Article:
Summer lawn
Your lawn has taken the heat this summer. Help your lawn now so it will go into the fall and winter in the best shape for a beautiful spring lawn.
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A hot, dry summer is a lawn’s most punishing time, especially for cool-season bluegrass/ryegrass/fescue lawns that commonly grow throughout the northern half of the United States.

These lawns survive cold winters and grow well in spring and fall, but they often struggle when temperatures top the 90-degree mark in summer and when rain doesn’t happen. During the worst spells, cool-season lawns turn brown and go dormant in an effort to conserve energy and survive. They’ll usually “green up” after a good rain – unless drought drags on for more than a month of summer dormancy. In that case, give the lawn a quarter-inch of water once a week. That’s enough to keep the grass alive without bringing it out of protective dormancy.

The heat and dryness of summer is stressful to grass, though, even when it doesn’t go dormant. Besides a slowed growth rate, other summer-lawn troubles include dieback from heat-related diseases, bugs such as sod webworms and chinch bugs, and weeds.

Heat beat lawn
If this looks like your lawn this summer, don’t sweat it! There are ways to bring your heat-beat lawn back to life.
George Weigel

Three of the best things you can do to minimize summer lawn damage are: 1.) avoid fertilizing when hot, dry weather stops grass growth, 2.) maintain grass at a higher level (no scalping), and 3.) stay off a dry lawn as much as possible.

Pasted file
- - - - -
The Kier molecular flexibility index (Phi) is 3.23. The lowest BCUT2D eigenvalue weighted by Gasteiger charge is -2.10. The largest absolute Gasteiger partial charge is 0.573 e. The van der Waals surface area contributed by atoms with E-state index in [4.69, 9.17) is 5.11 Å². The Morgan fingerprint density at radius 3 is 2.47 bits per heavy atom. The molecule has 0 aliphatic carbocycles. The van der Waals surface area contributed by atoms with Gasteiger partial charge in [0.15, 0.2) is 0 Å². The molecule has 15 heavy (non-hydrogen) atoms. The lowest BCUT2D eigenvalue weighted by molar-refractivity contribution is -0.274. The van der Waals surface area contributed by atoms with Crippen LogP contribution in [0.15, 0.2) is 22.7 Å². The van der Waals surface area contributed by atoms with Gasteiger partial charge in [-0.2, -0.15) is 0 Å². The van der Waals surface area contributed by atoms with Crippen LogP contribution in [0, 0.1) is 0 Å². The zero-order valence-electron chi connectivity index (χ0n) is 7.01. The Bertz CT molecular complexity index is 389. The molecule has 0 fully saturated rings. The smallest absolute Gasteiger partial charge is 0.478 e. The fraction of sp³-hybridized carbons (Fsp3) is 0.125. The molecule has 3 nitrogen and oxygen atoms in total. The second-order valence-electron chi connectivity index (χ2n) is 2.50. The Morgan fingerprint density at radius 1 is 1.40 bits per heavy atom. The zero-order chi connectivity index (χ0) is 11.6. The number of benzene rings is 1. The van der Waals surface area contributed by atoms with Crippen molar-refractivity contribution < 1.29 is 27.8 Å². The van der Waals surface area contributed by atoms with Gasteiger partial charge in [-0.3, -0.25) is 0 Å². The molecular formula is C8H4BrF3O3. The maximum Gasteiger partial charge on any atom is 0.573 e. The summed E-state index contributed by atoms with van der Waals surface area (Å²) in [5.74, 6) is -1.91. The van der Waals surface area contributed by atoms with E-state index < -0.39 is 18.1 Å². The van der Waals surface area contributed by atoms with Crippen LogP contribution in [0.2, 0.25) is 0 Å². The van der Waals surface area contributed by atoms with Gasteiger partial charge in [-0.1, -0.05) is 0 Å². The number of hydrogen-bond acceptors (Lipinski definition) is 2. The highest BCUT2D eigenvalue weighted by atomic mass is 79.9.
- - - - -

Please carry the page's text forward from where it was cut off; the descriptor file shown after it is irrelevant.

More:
Helping heat-beat grass

As a stressed lawn comes out of summer, it’ll often recover nicely on its own as temperatures cool and rain returns. If rain doesn’t happen, irrigating with an inch of water per week will return grass to growth mode. Once grass is green and growing again, an application of fall fertilizer will help the recovery, assuming it’s been at least eight weeks since the last application.

GreenView Fairway Formula Fall Fertilizer is specifically designed to be used in the fall - it repairs summer damage while encouraging strong, deep root growth for winter hardiness and quick spring green up.

Top-dressing is another good lawn-recovery move that can be done in late summer to early fall. This involves spreading a light, quarter-inch layer of sifted compost or similar fine, organic-rich topsoil over the soil surface.

For lawns that are thin or patchy coming out of summer, late summer to early fall is the year’s best time to overseed with additional grass seed. Overseeding replaces heat- and drought-killed grass, thickens the lawn, and is the best strategy for heading off future weed troubles.

Seeding can be done in conjunction with fixing other lawn issues, such as core-aerating to help compacted soil or dethatching to remove excess grass-choking thatch from the lawn.

Continue to cut the grass on a high mower setting (three inches is good for cool-season grasses) until the last cut or two of the year, when a shorter cut helps head off late-winter snow-mold disease.